Unbiased Analysis of Today's Healthcare Issues

Does International Development Work?

In a well thought out piece in the New Republic, Michael Hobbes argues the answer isn’t ‘yes’ or ‘no’, but the expectations for aid programs to completely reinvigorate an economy or improve health care dramatically are often overestimated.  Consider the case of a program that distributes food to individuals who are malnurished. In Udaipur, India, a […]

Read the rest of this entry »

Obama likes condoms

The Think Progress Wonk Room says that President-elect Obama will reverse the Bush-era rule that NGOs must refrain from promoting family planning measures if they wish to receive federal funding: “…While the policy was “purportedly designed to reduce abortion by limiting a woman’s access to abortion services, and to ensure that U.S. funding for family […]

Read the rest of this entry »

Are wet babies healthy babies?

Does rainfall improve health for children in developing countries? Sharon L. Maccini and Dean Yang (2008) hypothesize that higher rainfall will lead to higher incomes for rural household and higher incomes allows increased food purchases and more disposable income to be made available for health care purchases. The authors find that in Indonesia, “[w]omen with […]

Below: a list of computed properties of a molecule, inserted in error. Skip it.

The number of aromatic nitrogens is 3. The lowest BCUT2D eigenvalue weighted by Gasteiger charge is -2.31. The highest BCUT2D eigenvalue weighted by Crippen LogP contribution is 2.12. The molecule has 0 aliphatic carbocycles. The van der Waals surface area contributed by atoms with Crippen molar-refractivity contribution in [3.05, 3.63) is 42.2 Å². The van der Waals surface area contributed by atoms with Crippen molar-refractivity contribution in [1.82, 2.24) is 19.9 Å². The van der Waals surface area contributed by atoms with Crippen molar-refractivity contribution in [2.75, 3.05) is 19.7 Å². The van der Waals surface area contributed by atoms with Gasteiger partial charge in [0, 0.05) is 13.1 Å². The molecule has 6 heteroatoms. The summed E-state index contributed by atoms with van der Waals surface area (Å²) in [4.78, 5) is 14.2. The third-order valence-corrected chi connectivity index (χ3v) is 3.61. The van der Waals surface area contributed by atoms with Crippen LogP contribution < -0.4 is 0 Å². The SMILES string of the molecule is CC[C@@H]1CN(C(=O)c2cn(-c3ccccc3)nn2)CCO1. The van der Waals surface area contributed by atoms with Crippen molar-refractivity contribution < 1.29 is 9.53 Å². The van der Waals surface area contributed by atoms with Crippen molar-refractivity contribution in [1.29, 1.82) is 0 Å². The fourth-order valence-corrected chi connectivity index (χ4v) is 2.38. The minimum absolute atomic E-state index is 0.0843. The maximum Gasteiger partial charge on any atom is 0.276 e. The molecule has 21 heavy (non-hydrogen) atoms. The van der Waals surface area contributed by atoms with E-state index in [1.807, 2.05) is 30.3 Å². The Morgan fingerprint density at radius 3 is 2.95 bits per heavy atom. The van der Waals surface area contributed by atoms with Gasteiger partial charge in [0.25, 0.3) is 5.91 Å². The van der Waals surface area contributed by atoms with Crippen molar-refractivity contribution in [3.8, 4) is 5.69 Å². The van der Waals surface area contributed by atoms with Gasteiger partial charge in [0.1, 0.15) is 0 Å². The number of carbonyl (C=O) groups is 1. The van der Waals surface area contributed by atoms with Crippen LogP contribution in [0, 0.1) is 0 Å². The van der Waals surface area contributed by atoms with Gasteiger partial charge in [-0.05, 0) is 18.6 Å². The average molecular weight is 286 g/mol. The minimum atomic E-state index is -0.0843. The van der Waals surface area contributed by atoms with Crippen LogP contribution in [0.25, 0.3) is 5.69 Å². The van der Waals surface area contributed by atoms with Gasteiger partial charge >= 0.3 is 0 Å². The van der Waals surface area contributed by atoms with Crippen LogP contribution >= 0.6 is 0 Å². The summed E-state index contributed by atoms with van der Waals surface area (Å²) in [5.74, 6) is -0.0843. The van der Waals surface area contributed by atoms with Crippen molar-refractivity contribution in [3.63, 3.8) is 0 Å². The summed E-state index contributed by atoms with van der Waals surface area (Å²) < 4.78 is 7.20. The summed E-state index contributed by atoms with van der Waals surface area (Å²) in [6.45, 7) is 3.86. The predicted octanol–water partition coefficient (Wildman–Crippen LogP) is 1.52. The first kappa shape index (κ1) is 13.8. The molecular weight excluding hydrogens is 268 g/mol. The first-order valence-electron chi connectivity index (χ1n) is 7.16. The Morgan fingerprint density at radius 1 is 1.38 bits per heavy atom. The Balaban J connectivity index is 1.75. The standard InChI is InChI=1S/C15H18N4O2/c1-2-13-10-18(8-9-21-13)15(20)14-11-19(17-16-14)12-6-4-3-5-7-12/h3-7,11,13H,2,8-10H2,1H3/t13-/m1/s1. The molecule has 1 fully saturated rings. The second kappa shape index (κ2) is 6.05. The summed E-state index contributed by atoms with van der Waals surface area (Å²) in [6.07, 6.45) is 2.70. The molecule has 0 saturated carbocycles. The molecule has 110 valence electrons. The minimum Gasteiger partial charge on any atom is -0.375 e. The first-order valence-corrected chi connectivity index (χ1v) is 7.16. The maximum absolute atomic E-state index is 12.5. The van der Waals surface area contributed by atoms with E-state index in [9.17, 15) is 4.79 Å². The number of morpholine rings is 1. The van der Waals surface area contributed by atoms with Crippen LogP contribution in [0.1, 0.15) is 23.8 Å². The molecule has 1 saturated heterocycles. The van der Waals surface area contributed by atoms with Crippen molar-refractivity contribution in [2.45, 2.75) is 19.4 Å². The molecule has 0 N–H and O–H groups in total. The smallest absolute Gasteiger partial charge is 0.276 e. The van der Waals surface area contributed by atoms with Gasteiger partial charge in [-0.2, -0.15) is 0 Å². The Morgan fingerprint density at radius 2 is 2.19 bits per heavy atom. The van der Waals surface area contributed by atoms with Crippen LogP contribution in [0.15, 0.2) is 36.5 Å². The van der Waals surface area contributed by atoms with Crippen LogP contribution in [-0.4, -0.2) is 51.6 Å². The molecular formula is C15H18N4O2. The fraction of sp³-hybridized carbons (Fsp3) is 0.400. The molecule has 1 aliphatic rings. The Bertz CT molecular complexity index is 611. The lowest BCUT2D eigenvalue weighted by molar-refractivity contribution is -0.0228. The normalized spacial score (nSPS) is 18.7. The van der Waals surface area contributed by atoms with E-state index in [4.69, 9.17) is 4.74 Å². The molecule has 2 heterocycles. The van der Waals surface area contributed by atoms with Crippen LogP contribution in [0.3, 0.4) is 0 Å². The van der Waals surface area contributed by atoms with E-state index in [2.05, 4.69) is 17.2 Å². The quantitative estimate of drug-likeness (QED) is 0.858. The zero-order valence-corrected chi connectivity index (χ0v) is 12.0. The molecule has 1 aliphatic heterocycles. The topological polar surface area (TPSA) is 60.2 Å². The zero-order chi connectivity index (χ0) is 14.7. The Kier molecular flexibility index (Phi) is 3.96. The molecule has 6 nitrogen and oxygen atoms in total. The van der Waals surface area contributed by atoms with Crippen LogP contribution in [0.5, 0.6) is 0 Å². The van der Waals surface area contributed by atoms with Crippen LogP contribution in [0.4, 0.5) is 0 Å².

Read the rest of this entry »

Risk Preferences and Technology Adoption in China

Development economists have long sought the answers as to why new innovations do or do not get implemented in developing countries. Giliches (1957) found that hybrid corn adoption has an S-shaped function over time. Other studies have found that an individual’s social network is the primary determinant of technology adoption. If your friends try out […]

Read the rest of this entry »